Frey et al [6] applied DFA on 300 consecutive PEF values from a cohort of adults with asthma treated in a crossover manner with regular short-acting beta-2 agonists (SABA), regular long-acting beta-2 agonists (LABA), or placebo. They showed that long-term PEF variability was increased in the SABA phase, which meant that there were several periods of decreased lung function (increased vulnerability and high probability of exacerbation). Conversely, PEF variability was decreased during the LABA phase, signifying that lung function remained persistently within normal limits (decreased vulnerability and low probability of exacerbation). Thamrin et al [8] showed that the self-similarity of PEF values over time correlates well with the loss of asthma control within two weeks following the withdrawal of inhaled corticosteroids. Their findings were later corroborated by Kaminsky et al [14] in a large clinical trial of adults with asthma under controller therapy. Thamrin et al [22] have also demonstrated that the probability of asthma exacerbation at the individual level can be estimated by combining the autocorrelation properties of PEF over time with the absolute PEF value at a specific time point, indicating that both are significant for predicting a loss of disease control in the near future.

    Regarding SampEn, Veiga et al [23] found that the entropy of airflow time series was reduced in subjects with asthma compared to healthy controls; lower entropy was associated with more severe airflow obstruction (forced oscillations technique) in that study. More recently, Dames et al [24] investigated the entropy of airflow in patients with chronic obstructive pulmonary disease (COPD) and reported that the SampEn of airflow during resting breathing decreased in proportion to the degree of airway obstruction. Similar data in children and adolescents with or without asthma are lacking.

    To remain stable yet adaptable to change, any physiological system needs to balance between order and chaos [25]. Asthma appears to be associated with increased order (reduced complexity) and increased variability of lung function, resulting in wide fluctuations that may lead to periods of increased vulnerability and reduced adaptability to a changing environment [26]. From a clinical standpoint, these features translate into more frequent exacerbations and poor control of the disease. Thus, when properly quantified, changes in lung function over time may reflect both past and future control of asthma [26].

    Healthy children and adolescents may present normal short- and long-term fluctuations in lung function; the pattern of this variability may be influenced by age, sex, and environmental conditions. Significant lung function variability may also be present in children and adolescents with asthma, but the patterns may differ from those observed in healthy children and adolescents. Such data would improve our understanding regarding the chronobiology of asthma and may permit the development of integrated tools for assessing the level of control and risk of future exacerbations.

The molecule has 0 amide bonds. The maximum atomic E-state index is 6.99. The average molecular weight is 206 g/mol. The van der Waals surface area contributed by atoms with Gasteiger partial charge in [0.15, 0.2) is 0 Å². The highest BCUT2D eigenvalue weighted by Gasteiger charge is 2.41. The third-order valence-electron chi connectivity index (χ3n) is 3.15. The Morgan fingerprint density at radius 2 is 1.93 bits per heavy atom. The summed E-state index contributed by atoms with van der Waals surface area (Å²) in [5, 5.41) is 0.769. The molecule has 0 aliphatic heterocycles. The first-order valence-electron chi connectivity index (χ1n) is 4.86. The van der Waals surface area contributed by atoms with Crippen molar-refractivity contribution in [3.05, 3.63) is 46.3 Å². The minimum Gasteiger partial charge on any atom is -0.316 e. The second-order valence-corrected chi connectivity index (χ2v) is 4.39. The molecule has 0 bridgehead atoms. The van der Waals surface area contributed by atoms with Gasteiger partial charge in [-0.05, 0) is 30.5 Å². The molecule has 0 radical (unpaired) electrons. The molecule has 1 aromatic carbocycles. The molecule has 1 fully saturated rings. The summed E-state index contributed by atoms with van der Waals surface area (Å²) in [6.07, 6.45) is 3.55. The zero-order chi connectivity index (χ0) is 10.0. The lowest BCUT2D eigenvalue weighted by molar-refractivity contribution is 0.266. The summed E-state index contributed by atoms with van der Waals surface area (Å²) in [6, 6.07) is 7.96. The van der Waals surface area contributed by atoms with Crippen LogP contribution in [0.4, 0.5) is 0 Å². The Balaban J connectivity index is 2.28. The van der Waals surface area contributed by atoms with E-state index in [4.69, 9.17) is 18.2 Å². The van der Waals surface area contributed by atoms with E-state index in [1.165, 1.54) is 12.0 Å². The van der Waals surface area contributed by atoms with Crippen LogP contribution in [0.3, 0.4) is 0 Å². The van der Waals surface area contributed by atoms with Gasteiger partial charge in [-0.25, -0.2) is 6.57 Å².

Acknowledgments

    The authors wish to acknowledge the contribution of Professor Anastasia Varvarigou to the design of this study.

    The study is exclusively financed by the “C. Caratheodory” Programme of the University of Patras, Greece.

    Authors' Contributions

    SF and MBA designed this protocol and revised the manuscript. ESF and IT drafted the manuscript and participated in the design of the study. DG, NK, GC, and PP helped with manuscript drafting and revision. ESF, DG, NK, and GC will enroll participants and assign participants to the interventions. ESF, IT, and PP will be involved in data collection and study monitoring. SF and MBA act as study supervisors. All authors read and approved the final version of the manuscript.

    Conflicts of Interest

    None declared.

    Multimedia Appendix 1

    Funding Approval.

    PDF File (Adobe PDF File), 1775 KB

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    Abbreviations

    COPD: chronic obstructive pulmonary disease
    CV: coefficient of variation
    DFA: Detrended Fluctuation Analysis
    FEF25-75: forced expiratory flow between 25% and 75% of FVC
    FEV1: forced expiratory volume at 1 second
    FVC: forced expiratory capacity
    GLI: Global Lung Initiative
    LABA: long-acting beta-2 agonists
    PEF: peak expiratory flowSampEn: Sample entropy
    SABA: short-acting beta-2 agonists


    Edited by G Eysenbach; submitted 17.05.20; peer-reviewed by K Moustris, D Urquhart; comments to author 18.06.20; revised version received 21.06.20; accepted 23.06.20; published 07.08.20

    ©Eirini-Sofia Frima, Ilias Theodorakopoulos, Dimos Gidaris, Nikolaos Karantaglis, Grigorios Chatziparasidis, Panagiotis Plotas, Michael Anthracopoulos, Sotirios Fouzas. Originally published in JMIR Research Protocols (http://www.researchprotocols.org), 07.08.2020.

    This is an open-access article distributed under the terms of the Creative Commons Attribution License (https://creativecommons.org/licenses/by/4.0/), which permits unrestricted use, distribution, and reproduction in any medium, provided the original work, first published in JMIR Research Protocols, is properly cited. The complete bibliographic information, a link to the original publication on http://www.researchprotocols.org, as well as this copyright and license information must be included.